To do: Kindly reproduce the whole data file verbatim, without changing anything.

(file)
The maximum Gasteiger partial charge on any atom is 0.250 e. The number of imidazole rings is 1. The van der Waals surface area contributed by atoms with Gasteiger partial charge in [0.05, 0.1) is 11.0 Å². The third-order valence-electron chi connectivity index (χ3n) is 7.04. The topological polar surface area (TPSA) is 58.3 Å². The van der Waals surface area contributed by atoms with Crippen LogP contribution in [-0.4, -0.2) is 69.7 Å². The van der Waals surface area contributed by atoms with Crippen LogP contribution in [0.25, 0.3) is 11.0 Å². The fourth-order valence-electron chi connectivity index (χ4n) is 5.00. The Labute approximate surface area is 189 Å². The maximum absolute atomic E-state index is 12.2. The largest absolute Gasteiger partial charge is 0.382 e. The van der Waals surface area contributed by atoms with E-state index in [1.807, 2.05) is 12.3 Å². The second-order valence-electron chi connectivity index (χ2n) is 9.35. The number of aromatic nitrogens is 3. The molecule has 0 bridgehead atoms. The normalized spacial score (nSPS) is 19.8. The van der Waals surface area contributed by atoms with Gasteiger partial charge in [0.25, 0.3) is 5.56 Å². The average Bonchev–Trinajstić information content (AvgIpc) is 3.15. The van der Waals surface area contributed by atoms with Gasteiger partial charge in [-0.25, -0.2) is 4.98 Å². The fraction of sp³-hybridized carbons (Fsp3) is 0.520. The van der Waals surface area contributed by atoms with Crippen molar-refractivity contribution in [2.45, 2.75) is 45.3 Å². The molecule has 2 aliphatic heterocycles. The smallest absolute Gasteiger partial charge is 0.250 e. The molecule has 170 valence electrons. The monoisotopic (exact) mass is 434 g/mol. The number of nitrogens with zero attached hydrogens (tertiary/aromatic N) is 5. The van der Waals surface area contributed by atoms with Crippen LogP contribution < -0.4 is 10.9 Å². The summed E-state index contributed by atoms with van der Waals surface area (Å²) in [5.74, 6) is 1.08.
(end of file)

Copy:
The maximum Gasteiger partial charge on any atom is 0.250 e. The number of imidazole rings is 1. The van der Waals surface area contributed by atoms with Gasteiger partial charge in [0.05, 0.1) is 11.0 Å². The third-order valence-electron chi connectivity index (χ3n) is 7.04. The topological polar surface area (TPSA) is 58.3 Å². The van der Waals surface area contributed by atoms with Crippen LogP contribution in [-0.4, -0.2) is 69.7 Å². The van der Waals surface area contributed by atoms with Crippen LogP contribution in [0.25, 0.3) is 11.0 Å². The fourth-order valence-electron chi connectivity index (χ4n) is 5.00. The Labute approximate surface area is 189 Å². The maximum absolute atomic E-state index is 12.2. The largest absolute Gasteiger partial charge is 0.382 e. The van der Waals surface area contributed by atoms with E-state index in [1.807, 2.05) is 12.3 Å². The second-order valence-electron chi connectivity index (χ2n) is 9.35. The number of aromatic nitrogens is 3. The molecule has 0 bridgehead atoms. The normalized spacial score (nSPS) is 19.8. The van der Waals surface area contributed by atoms with Gasteiger partial charge in [0.25, 0.3) is 5.56 Å². The average Bonchev–Trinajstić information content (AvgIpc) is 3.15. The van der Waals surface area contributed by atoms with Gasteiger partial charge in [-0.25, -0.2) is 4.98 Å². The fraction of sp³-hybridized carbons (Fsp3) is 0.520. The van der Waals surface area contributed by atoms with Crippen molar-refractivity contribution in [2.45, 2.75) is 45.3 Å². The molecule has 2 aliphatic heterocycles. The smallest absolute Gasteiger partial charge is 0.250 e. The molecule has 170 valence electrons. The monoisotopic (exact) mass is 434 g/mol. The number of nitrogens with zero attached hydrogens (tertiary/aromatic N) is 5. The van der Waals surface area contributed by atoms with Crippen LogP contribution < -0.4 is 10.9 Å². The summed E-state index contributed by atoms with van der Waals surface area (Å²) in [5.74, 6) is 1.08.